Justice is no longer blind; she carries a TV camera and seeks her verdict from the “person in the street.”
What, you ask, isn’t it a violation of some right to deny “the people’s” prurient interest in the blood spatters and sex lives of the rich and infamous? No, it isn’t.
How can justice be served when lawyers and judges are playing to the camera, as in the O.J. case? When a President can marshal his minions to argue that prosperity and popularity are defenses against indictment and impeachment? Justice isn’t entertainment. It belongs in grand-jury rooms and court rooms, where it has worked well enough over the centuries, not on TV where it distorts the search for truth.
Yes, dear networks, you have every right to cover what you’re allowed to cover, to spill leaks all over us, and to foist platoons of pundits upon us night after night. But don’t you have any taste or manners? (Note: I won’t appeal to your sense of justice.) I know, each of you is afraid to take the first step back from the hysteria you’ve created because you’d lose ratings and advertising revenues to the other networks.
So, here’s an anonymous idea from a nameless network gnome: “Hey, kids, let’s put on a TV show and call it ‘Trials of the Centuries’.” Yes, TV has done mock trials and dramatizations featuring such notorious figures as John Wilkes Booth and Lee Harvey Oswald, but most of those shows were done before the emergence of star-quality lawyers. (The earnest, if leftish, Arthur Miller pales before Johnnie Cochrane.) With all of these mediagenic lawyers around, we could have a long-running series. And would it ever grab the ratings! Just picture it:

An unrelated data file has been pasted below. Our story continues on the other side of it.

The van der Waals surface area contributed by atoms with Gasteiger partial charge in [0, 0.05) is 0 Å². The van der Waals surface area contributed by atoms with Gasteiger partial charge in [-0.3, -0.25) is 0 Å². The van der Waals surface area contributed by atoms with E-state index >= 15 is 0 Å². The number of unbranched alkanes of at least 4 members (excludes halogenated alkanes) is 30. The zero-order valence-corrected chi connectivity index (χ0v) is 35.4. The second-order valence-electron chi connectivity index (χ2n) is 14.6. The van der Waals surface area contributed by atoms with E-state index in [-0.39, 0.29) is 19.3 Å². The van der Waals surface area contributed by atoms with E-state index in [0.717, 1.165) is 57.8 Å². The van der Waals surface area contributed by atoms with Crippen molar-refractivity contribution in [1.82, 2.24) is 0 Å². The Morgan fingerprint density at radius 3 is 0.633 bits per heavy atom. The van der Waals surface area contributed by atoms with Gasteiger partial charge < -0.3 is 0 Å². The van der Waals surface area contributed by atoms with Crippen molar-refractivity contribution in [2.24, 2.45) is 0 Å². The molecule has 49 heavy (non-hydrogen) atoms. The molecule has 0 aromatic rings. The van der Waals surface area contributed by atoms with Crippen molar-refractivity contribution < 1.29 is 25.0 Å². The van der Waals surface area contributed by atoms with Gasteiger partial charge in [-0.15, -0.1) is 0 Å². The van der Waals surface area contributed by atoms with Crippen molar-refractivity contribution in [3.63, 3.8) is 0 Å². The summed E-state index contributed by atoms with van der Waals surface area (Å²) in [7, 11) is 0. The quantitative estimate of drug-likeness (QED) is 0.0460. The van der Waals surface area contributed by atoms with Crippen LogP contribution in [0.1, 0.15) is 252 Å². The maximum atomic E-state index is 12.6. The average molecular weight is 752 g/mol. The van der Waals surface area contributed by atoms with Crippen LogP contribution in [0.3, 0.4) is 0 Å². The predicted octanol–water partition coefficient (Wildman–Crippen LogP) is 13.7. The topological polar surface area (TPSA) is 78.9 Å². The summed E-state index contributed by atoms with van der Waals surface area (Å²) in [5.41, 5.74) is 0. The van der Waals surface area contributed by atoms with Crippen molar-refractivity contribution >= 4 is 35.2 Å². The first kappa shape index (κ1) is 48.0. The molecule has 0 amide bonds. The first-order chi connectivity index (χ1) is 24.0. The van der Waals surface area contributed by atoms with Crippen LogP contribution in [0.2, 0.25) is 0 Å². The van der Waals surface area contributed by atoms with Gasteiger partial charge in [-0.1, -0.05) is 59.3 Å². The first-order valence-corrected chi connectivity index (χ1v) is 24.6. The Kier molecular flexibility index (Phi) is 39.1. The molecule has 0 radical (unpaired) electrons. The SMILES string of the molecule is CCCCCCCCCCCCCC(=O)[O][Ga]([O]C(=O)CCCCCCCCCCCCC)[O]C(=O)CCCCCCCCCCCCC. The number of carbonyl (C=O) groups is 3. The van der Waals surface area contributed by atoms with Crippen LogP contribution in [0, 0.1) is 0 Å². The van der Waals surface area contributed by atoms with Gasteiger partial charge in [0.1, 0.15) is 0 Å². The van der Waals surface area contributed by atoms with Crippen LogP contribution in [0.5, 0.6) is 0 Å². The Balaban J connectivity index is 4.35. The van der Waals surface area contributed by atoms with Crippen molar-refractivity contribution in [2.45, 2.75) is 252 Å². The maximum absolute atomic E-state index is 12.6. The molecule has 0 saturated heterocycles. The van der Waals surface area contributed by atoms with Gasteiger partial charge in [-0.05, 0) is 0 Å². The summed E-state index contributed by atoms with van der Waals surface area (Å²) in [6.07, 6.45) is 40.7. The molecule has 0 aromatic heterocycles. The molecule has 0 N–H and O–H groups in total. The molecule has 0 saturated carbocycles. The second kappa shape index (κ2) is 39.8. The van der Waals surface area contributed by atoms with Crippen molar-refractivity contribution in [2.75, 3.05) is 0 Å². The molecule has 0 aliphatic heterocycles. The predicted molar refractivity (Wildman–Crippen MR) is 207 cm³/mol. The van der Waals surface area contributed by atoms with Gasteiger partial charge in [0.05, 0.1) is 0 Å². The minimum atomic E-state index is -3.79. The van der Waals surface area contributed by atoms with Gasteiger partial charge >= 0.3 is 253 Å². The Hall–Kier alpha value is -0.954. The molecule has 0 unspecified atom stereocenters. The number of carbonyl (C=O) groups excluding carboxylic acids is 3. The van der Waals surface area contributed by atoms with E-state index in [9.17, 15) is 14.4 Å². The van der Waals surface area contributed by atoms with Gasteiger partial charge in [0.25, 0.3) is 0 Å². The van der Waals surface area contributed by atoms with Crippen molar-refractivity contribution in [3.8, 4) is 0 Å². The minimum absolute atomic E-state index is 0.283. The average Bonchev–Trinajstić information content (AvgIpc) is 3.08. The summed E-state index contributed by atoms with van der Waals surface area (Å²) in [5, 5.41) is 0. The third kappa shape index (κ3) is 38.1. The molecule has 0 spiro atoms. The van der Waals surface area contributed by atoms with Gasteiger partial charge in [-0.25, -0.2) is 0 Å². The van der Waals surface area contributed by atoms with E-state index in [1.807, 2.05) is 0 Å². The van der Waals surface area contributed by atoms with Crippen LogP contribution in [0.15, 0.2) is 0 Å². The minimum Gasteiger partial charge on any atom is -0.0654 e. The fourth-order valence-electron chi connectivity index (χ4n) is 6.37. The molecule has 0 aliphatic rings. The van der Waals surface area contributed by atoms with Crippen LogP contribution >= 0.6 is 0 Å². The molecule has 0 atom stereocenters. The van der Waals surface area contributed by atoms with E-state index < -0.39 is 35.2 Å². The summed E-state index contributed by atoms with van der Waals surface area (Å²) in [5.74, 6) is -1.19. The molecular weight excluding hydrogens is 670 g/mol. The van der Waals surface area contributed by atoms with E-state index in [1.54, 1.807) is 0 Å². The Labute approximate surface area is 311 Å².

- Jerry Spence gets Socrates off by pleading that his client was entrapped by homophobic polis.
- Marcia Clark, in a role reversal, saves Joan of Arc from the stake by arguing that her client was the product of a sexist society.
- Louis the Whatever escapes the guillotine because his wealth enables him to hire all of the $1,000-an-hour lawyers in the U.S. — a “super dream team.”
- Robert Shapiro (no-mercenary-he) salvages Hitler’s reputation by arguing that Stalin was really behind the Holocaust. (A later episode is devoted to Shapiro’s tearful regrets, but he keeps the fee.)
- Lee Harvey Oswald and James Earl Ray are acquitted posthumously when Johnnie Cochrane shows that the arresting officers weren’t perfect human beings.
- Robert Bennett proves that Janet Reno ordered the Watergate break-in and Paula Jones caused the 18-1/2 minute gap.
- Bill Clinton escapes removal from office in his Senate trial when Hillary “stands by her man” and is able pin the blame for everything on Vince Foster and Ken Starr.
Far-fetched? Well, if we deserve the brand of leaders we elect, surely we deserve the brand of justice we tolerate. Anyway, it would sell commercials, and isn’t that what really matters?